McManus CJ, et al. (2007) A dynamic bulge in the U6 RNA internal stem loop functions in spliceosome assembly and activation. RNA 13(12):2252-2265
Abstract: The highly conserved internal stem-loop (ISL) of U6 spliceosomal RNA is unwound for U4/U6 complex formation during spliceosome assembly and reformed upon U4 release during spliceosome activation. The U6 ISL is structurally similar to Domain 5 of group II self-splicing introns, and contains a dynamic bulge that coordinates a Mg(++) ion essential for the first catalytic step of splicing. We have analyzed the causes of growth defects resulting from mutations in the Saccharomyces cerevisiae U6 ISL-bulged nucleotide U80 and the adjacent C67-A79 base pair. Intragenic suppressors and enhancers of the cold-sensitive A79G mutation, which replaces the C-A pair with a C-G pair, suggest that it stabilizes the ISL, inhibits U4/U6 assembly, and may also disrupt spliceosome activation. The lethality of mutations C67A and C67G results from disruption of base-pairing potential between U4 and U6, as these mutations are fully suppressed by compensatory mutations in U4 RNA. Strikingly, suppressor analysis shows that the lethality of the U80G mutation is due not only to formation of a stable base pair with C67, as previously proposed, but also another defect. A U6-U80G strain in which mispairing with position 67 is prevented grows poorly and assembles aberrant spliceosomes that retain U1 snRNP and fail to fully unwind the U4/U6 complex at elevated temperatures. Our data suggest that the U6 ISL bulge is important for coupling U1 snRNP release with U4/U6 unwinding during spliceosome activation.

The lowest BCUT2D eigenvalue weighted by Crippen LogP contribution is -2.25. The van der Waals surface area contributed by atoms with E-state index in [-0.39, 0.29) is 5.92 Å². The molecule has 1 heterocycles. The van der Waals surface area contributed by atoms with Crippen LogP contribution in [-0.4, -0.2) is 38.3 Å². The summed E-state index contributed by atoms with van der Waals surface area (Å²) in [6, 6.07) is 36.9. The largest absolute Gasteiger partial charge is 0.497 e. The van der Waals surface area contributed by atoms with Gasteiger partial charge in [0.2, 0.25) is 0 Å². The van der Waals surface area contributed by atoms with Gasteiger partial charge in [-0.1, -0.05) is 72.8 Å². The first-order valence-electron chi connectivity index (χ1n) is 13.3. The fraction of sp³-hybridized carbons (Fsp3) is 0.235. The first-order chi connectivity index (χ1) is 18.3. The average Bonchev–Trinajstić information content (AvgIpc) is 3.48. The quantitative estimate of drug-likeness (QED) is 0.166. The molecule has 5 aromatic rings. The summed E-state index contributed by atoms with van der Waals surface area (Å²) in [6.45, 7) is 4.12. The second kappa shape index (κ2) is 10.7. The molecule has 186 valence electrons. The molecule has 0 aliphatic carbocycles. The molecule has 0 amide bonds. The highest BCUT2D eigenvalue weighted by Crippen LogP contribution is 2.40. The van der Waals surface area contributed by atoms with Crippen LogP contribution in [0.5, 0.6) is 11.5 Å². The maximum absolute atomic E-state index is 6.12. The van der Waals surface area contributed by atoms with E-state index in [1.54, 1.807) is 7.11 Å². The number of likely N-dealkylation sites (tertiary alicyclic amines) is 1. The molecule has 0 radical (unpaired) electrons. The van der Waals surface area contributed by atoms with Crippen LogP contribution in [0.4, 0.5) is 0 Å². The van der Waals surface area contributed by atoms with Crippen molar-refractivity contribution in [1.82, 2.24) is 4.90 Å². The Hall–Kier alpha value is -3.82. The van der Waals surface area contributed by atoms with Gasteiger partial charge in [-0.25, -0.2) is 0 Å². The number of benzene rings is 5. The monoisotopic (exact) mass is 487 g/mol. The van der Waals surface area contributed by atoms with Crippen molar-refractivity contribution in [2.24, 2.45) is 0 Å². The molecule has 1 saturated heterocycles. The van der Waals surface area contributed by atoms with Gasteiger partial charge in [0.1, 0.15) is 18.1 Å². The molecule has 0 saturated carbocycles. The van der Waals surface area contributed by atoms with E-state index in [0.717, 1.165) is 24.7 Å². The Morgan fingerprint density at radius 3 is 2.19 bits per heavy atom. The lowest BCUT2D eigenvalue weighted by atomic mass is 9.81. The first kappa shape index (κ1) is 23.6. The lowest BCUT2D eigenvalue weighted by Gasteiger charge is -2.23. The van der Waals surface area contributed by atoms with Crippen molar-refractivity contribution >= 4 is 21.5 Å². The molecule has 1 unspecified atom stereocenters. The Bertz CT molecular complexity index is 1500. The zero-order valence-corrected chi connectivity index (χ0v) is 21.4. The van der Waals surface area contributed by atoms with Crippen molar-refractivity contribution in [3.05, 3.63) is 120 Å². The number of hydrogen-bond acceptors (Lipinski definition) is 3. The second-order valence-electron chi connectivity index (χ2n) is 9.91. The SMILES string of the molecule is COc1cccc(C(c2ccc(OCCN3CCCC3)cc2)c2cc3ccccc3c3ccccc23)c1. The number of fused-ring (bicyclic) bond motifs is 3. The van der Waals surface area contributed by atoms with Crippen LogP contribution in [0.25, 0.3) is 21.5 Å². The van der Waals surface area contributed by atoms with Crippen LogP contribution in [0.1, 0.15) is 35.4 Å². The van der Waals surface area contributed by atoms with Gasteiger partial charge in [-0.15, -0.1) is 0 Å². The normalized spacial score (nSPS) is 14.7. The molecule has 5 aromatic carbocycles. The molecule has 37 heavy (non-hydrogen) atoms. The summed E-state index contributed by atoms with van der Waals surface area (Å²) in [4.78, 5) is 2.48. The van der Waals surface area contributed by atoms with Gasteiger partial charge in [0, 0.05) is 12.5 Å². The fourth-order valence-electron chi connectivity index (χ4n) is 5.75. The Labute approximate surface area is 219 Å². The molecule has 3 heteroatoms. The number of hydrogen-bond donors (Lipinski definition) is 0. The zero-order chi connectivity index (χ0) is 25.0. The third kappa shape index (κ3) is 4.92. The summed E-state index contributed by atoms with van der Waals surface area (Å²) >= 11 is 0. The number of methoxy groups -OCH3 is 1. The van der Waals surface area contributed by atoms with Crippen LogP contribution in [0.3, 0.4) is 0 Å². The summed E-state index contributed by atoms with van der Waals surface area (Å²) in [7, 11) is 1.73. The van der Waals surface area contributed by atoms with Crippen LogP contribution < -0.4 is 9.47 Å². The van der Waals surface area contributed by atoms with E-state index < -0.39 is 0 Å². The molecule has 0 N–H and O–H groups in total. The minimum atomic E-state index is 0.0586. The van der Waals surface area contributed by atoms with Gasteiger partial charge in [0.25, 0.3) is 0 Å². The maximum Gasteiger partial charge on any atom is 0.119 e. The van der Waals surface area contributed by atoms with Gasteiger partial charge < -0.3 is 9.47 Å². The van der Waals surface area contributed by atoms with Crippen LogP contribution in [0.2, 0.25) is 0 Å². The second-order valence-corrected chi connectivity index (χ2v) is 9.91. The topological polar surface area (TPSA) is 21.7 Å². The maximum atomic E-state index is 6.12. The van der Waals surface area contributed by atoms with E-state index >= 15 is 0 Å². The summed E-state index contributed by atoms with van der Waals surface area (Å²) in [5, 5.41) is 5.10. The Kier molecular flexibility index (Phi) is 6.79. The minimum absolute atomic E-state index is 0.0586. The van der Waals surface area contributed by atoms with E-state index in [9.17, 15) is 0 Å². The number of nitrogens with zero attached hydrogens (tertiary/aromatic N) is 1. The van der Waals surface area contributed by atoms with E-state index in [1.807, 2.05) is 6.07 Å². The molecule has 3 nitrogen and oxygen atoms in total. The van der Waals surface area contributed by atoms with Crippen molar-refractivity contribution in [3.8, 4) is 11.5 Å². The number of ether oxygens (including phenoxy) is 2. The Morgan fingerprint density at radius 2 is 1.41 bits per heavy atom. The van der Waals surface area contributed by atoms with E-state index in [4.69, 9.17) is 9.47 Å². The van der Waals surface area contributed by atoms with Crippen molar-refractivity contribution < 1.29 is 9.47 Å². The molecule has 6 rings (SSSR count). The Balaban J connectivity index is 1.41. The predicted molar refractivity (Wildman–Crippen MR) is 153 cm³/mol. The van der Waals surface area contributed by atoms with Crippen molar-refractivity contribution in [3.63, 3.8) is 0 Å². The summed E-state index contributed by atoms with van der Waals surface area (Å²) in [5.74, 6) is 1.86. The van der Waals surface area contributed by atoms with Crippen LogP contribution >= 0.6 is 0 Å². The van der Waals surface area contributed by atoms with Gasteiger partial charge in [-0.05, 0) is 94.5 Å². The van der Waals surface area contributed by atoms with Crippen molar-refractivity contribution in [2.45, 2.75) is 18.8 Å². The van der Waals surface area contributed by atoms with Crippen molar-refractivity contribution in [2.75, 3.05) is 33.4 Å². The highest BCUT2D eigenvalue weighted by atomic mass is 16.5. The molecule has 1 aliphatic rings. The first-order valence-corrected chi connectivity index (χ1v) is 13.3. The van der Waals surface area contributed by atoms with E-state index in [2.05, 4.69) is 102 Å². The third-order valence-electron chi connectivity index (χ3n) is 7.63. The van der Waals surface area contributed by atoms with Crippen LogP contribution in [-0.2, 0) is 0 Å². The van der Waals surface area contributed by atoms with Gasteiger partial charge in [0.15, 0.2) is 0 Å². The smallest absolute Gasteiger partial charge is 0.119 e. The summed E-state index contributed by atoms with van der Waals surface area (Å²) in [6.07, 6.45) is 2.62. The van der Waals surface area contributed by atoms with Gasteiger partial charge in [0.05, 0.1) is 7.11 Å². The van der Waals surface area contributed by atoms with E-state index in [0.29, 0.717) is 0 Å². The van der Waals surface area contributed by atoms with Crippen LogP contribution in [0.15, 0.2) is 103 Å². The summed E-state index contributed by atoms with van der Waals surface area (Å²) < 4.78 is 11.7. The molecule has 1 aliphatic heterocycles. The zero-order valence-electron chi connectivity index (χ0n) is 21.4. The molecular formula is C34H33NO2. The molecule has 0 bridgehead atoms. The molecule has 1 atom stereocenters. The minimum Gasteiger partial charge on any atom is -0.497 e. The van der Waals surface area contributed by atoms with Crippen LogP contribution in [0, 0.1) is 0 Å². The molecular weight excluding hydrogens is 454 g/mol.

|Status: Published||Type: Journal Article||PubMed ID: 17925343|
Topics addressed in this paper
Number of different genes curated to this paper: 5
- To find other papers on a gene and topic, click on the colored ball in the appropriate box.
- displays other papers with information about that topic for that gene.
- displays other papers in SGD that are associated with that topic.
The topic is addressed in these papers but does not describe a specific gene or chromosomal feature.
- To go to the Locus page for a gene, click on the gene name.